City’s education department takes legal steps against Christian church-planting effort
The city’s Department of Education was in federal court last week to stop churches from holding services in city schools, an effort that could impact two Christian churches that hold weekly services in Greenwich Village and Battery Park City public schools.
The city was forced to rent its school facilities to religious organizations outside of school hours after a federal appeals court in 2003 ruled it unconstitutional to deny churches access to school property available to non-religious groups, such as the Boy Scouts.
The Department of Education has since changed its posture, now arguing that because the schools are available primarily on Sundays, the system favors Christian congregations over Jewish and Muslim ones, and that because many congregations regularly hold their services at a particular school, students might mistake the church for a school-sponsored event. The department is also arguing that the sudden proliferation of churches in the city schools is not incidental, but part of an effort to spread Christian evangelism through the city’s public schools.
“There’s plenty of places downtown where they could go, they chose the school for a reason,” said Tom Goodkind, a Battery Park City resident and parent of an eight-year-old P.S. 89 student where Mosaic Manhattan, an evangelical church, holds weekly services.
Bronx Household of Faith, an evangelical congregation in the Bronx, first filed suit against the city in 1995 demanding access to a nearby public school, but was unsuccessful in its efforts until after a 2001 decision from the U.S. Supreme Court found that it was unconstitutional for the Milford, New York school board to deny a Christian youth organization, the Good News Club, access to school facilities after school hours.
After the Good News Club ruling, the Bronx congregation revived its legal efforts and was granted a temporary injunction to use the space. The injunction affects all of the city’s 1,200 public schools.
If the congregation prevails, the injunction will be made permanent. Given the new Supreme Court guidelines, sources close to the case think the Department of Education will have a difficult time convincing Judge Loretta Preska to rule in the city’s favor.
During the past two years, 23 churches have begun holding services in school facilities, including Mosaic Manhattan at P.S. 89 on Warren Street and New York City Church of Christ, an evangelical church that holds services twice a week at P.S. 41 on West 11th Street in Greenwich Village. New York City Church also holds services at a public school in Queens and at one in the Bronx.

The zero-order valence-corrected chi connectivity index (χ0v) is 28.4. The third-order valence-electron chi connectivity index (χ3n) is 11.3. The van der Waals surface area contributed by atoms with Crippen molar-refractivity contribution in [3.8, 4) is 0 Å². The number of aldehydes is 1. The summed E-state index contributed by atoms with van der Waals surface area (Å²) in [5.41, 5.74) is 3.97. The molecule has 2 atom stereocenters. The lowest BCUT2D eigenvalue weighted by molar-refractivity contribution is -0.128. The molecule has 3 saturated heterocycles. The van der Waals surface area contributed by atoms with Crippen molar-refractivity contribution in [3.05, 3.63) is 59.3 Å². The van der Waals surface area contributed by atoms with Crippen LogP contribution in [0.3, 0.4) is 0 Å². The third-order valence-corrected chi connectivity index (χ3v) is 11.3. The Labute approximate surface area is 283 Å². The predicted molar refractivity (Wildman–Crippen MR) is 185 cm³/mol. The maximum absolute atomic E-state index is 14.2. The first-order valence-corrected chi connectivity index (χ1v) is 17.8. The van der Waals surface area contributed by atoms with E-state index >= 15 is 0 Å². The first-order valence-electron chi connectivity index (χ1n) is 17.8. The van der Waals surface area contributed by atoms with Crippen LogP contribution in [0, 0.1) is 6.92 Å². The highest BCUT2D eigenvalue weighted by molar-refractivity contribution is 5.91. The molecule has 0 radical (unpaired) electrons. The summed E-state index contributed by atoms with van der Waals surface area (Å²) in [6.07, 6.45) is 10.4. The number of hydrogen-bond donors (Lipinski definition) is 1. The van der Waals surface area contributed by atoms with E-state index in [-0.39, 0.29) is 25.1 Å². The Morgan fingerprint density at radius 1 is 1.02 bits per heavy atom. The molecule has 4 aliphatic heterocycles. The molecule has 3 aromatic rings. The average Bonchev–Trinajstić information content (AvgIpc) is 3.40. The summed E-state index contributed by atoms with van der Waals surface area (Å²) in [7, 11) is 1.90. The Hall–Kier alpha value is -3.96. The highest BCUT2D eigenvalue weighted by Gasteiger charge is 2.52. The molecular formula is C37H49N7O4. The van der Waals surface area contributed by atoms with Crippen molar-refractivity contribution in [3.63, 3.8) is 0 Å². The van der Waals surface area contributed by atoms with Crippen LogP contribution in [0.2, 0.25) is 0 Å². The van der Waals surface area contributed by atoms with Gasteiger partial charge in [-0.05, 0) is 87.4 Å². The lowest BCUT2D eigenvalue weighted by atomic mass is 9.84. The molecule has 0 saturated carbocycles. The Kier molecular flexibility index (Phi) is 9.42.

“We’re very concerned about the relationships that have been developing between the neighborhood and the school,” said Lisa Grumet, counsel for the education department during oral arguments on August 11.
The congregations must pay rent—like all organizations that use school facilities—to the individual schools for the time they use the space. Despite the fee, school auditoriums and cafeterias are still cheaper than other alternatives and church advocates insist that denying them access to the same affordable space that other groups have denies their First Amendment right to free speech.
“The churches need a place to meet. These places [in public schools] are available, they’re at a good price, and the school district offers them to everyone,” said Jordan Lorence, a senior attorney at the Alliance Defense Fund—a conservative legal group that advocates against gay adoption, openly gay service in the military, and same-sex marriage—and Bronx Household of Faith’s pro bono lawyer since 1995.
Of the 23 churches that have rented space in the schools since the court ruling, 22 of them have regular services on Sundays, a review of city and court records indicates. At least three of them are linked to a movement to “plant” evangelical churches in New York City schools.